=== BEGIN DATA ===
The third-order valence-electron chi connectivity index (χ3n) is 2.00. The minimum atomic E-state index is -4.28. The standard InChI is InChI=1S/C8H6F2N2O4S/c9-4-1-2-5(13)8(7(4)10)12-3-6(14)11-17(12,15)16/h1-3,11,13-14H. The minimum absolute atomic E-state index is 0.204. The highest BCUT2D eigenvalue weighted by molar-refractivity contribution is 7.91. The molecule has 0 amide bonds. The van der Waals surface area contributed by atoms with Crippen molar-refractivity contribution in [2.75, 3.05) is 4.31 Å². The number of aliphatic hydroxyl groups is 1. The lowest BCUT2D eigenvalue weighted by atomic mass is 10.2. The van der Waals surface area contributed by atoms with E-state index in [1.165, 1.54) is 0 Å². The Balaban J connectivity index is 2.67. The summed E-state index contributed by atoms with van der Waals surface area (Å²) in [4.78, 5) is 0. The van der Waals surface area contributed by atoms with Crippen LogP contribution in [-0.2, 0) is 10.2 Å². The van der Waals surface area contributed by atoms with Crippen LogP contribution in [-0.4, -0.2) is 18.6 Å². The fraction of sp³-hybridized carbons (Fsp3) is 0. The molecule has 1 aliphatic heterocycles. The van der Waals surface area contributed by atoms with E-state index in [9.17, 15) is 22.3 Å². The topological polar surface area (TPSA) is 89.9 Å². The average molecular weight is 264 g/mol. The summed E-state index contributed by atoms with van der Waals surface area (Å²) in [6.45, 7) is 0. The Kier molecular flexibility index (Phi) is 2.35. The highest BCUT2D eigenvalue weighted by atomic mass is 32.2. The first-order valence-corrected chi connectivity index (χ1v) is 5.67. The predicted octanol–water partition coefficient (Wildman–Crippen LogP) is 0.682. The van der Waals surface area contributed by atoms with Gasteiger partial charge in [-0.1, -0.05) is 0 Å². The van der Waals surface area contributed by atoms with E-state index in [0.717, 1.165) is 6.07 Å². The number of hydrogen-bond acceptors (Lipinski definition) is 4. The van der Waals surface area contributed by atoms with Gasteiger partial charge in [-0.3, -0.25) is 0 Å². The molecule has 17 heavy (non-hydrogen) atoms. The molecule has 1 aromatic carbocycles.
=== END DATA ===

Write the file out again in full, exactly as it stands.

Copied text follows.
The third-order valence-electron chi connectivity index (χ3n) is 2.00. The minimum atomic E-state index is -4.28. The standard InChI is InChI=1S/C8H6F2N2O4S/c9-4-1-2-5(13)8(7(4)10)12-3-6(14)11-17(12,15)16/h1-3,11,13-14H. The minimum absolute atomic E-state index is 0.204. The highest BCUT2D eigenvalue weighted by molar-refractivity contribution is 7.91. The molecule has 0 amide bonds. The van der Waals surface area contributed by atoms with Crippen molar-refractivity contribution in [2.75, 3.05) is 4.31 Å². The number of aliphatic hydroxyl groups is 1. The lowest BCUT2D eigenvalue weighted by atomic mass is 10.2. The van der Waals surface area contributed by atoms with E-state index in [1.165, 1.54) is 0 Å². The Balaban J connectivity index is 2.67. The summed E-state index contributed by atoms with van der Waals surface area (Å²) in [4.78, 5) is 0. The van der Waals surface area contributed by atoms with Crippen LogP contribution in [-0.2, 0) is 10.2 Å². The van der Waals surface area contributed by atoms with Crippen LogP contribution in [-0.4, -0.2) is 18.6 Å². The fraction of sp³-hybridized carbons (Fsp3) is 0. The molecule has 1 aliphatic heterocycles. The van der Waals surface area contributed by atoms with E-state index in [9.17, 15) is 22.3 Å². The topological polar surface area (TPSA) is 89.9 Å². The average molecular weight is 264 g/mol. The summed E-state index contributed by atoms with van der Waals surface area (Å²) in [6.45, 7) is 0. The Kier molecular flexibility index (Phi) is 2.35. The highest BCUT2D eigenvalue weighted by atomic mass is 32.2. The first-order valence-corrected chi connectivity index (χ1v) is 5.67. The predicted octanol–water partition coefficient (Wildman–Crippen LogP) is 0.682. The van der Waals surface area contributed by atoms with Gasteiger partial charge in [-0.1, -0.05) is 0 Å². The van der Waals surface area contributed by atoms with E-state index in [0.717, 1.165) is 6.07 Å². The number of hydrogen-bond acceptors (Lipinski definition) is 4. The van der Waals surface area contributed by atoms with Gasteiger partial charge in [-0.3, -0.25) is 0 Å². The molecule has 17 heavy (non-hydrogen) atoms. The molecule has 1 aromatic carbocycles.